Hong Kong, Tibet and Xinjiang: Triple Trouble on China's Periphery

By Minxin Pei /Oct. 17, 2014
The ongoing demonstrations by pro-democracy students in Hong Kong since the end of last month have raised one important question: why is Beijing facing simultaneous unrest on its periphery?

Since the riots in Lhasa in March 2008, a string of violent ethnic conflicts has struck the restive border regions, particularly Xinjiang. While conditions in Tibet and Xinjiang remain fragile and no signs of enduring stability are visible, the Chinese government now finds itself confronting smartphone-waving students in Hong Kong who have won the hearts and minds of the international community.
On the surface, the situation in Hong Kong could hardly be more different from the situations in Tibet and Xinjiang. In the former British colony, Beijing has experienced, until recently, few direct conflicts with the Hong Kong public since regaining sovereignty from Great Britain in 1997 (the only exception was the 2003 protest against an attempt to adopt a national SECURITY LAW that would undermine Hong Kong’s civil liberties). By contrast, the Chinese hold on Tibet and Xinjiang has been more tenuous and, over the last six decades, Beijing has periodically encountered fierce resistance from the Tibetans and the Uyghurs.
Despite the vast differences that set Hong Kong apart from Tibet and Xinjiang, we can find one plausible common explanation for the unrest in all three places: Beijing’s policy of assimilation has, contrary to the wishes of the Chinese government, greatly strengthened the local identities, sharpened the sense of alienation and grievance felt by the targeted groups, and radicalized the activists among them.
The limited space here does not permit us to go into how Beijing’s strategy of assimilation, which combines economic development, migration of ethnic Hans and draconian security measures, has produced the opposite outcomes in Tibet and Xinjiang. If we examine China’s Hong Kong policy in recent years, we can find that Beijing’s strategic thinking, policy instruments it has preferred, and the counterproductive results bear important resemblance to its policies on Tibet and Xinjiang.
At first glance, it may seem absurd to claim that China has a policy of assimilation toward Hong Kong because of its commitment to the formula of “one country, two systems.” Yet, the inescapable reality is that, both politically and economically, the assimilation of Hong Kong into the mainland has been progressing inexorably in the last seventeen years.
The process of political assimilation has occurred at three levels, with varying degrees of success. At the elite level, Beijing has succeeded remarkably in co-opting most of Hong Kong’s business and political elites, who have come to identify with Beijing’s priorities and interests more than those of the Hong Kong people. At the level of political culture and attitudes, the introduction of patriotic Chinese symbols, authoritarian attitudes and suspicion of the West has been much less successful in converting the city’s ordinary people, in particular its younger generation. For example, the Hong Kong government’s plan to use textbooks that would encourage “patriotism” was soundly defeated by a protest movement organized by Joshua Wong, then only fifteen years old, who is leading today’s pro-democracy movement.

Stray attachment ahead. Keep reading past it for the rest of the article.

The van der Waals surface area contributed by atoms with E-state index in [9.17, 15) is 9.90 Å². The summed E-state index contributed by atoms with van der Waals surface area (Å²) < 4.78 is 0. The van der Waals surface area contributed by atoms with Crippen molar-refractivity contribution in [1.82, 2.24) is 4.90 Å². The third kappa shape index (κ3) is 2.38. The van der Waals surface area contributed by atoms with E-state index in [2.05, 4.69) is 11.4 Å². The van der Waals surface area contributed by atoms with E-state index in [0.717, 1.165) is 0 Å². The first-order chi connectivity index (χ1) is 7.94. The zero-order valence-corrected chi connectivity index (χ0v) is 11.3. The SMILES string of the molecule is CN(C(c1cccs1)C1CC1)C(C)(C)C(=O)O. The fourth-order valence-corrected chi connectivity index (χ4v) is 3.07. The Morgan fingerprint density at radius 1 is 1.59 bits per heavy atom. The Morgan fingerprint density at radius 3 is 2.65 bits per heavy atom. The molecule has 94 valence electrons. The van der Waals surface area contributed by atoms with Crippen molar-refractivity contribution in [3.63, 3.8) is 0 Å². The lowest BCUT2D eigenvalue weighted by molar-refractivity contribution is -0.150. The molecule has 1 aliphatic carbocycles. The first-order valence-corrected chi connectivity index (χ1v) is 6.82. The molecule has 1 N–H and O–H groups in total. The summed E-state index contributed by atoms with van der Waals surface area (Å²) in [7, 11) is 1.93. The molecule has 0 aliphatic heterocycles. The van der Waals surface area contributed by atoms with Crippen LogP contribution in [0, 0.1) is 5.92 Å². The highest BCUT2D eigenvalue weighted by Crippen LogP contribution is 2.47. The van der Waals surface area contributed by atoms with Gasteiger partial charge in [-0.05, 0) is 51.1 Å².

At the institutional level, Beijing’s assimilation policy fared little better. As mentioned, the Hong Kong government’s attempt to ram through the now-infamous national-security legislation in 2003 brought more than half a million protesters into the streets, humiliating both Beijing and Hong Kong’s leaders. Beijing’s efforts to maintain, “one country, one (authoritarian) system” through keeping an undemocratic electoral system, have been constantly challenged by Hong Kong’s pro-democracy forces, ultimately resulting in the ongoing confrontations in the city’s streets.
As for economic assimilation, Beijing’s policy seems immensely effective on the surface in all of the three regions—Tibet, Xinjiang and Hong Kong. Trade, tourism, investments and modern infrastructure now link the periphery ever more closely with the Chinese center. But appearances are deceiving. In this case, economic integration actually further exacerbates conflicts of identities. On the surface, Hong Kong’s economy as a whole has indisputably benefited from China’s rise. But as in the case of Tibet and Xinjiang, two new sources of friction and identity conflict have emerged. One is the sharing of the benefits created by economic integration. In Hong Kong’s case, most of the benefits appeared to have gone to the elites, while ordinary people bear the costs of soaring housing prices and inequality. The other is the cultural clash between the city’s 7.2 million residents and the 40 million mainland tourists who visit Hong Kong each year.
As with most encounters of groups with distinct cultural identities, close contact breeds not amity, but animosity, mutual disrespect and a stronger self-awareness. Thus, an ironic but not incomprehensible consequence of economic integration between China and Hong Kong is: the closer they are economically, the more apart they are in terms of identity.
If this analysis is correct, then the right policy response is obvious. Beijing will have to reconsider its policy of assimilation. What is troubling to observers is that it is unlikely to happen. The prevailing political wisdom in China is that such a policy is working and there is no need for any change. Even more troubling is the likelihood that, their fa├žades of toughness notwithstanding, Chinese policy makers don’t have the political courage to acknowledge that their Hong Kong policy is failing.

NOTE-- Minxin Pei is the Tom and Margot Pritzker ’72 Professor of Government and a non-resident senior fellow of the German Marshall Fund of the United States.

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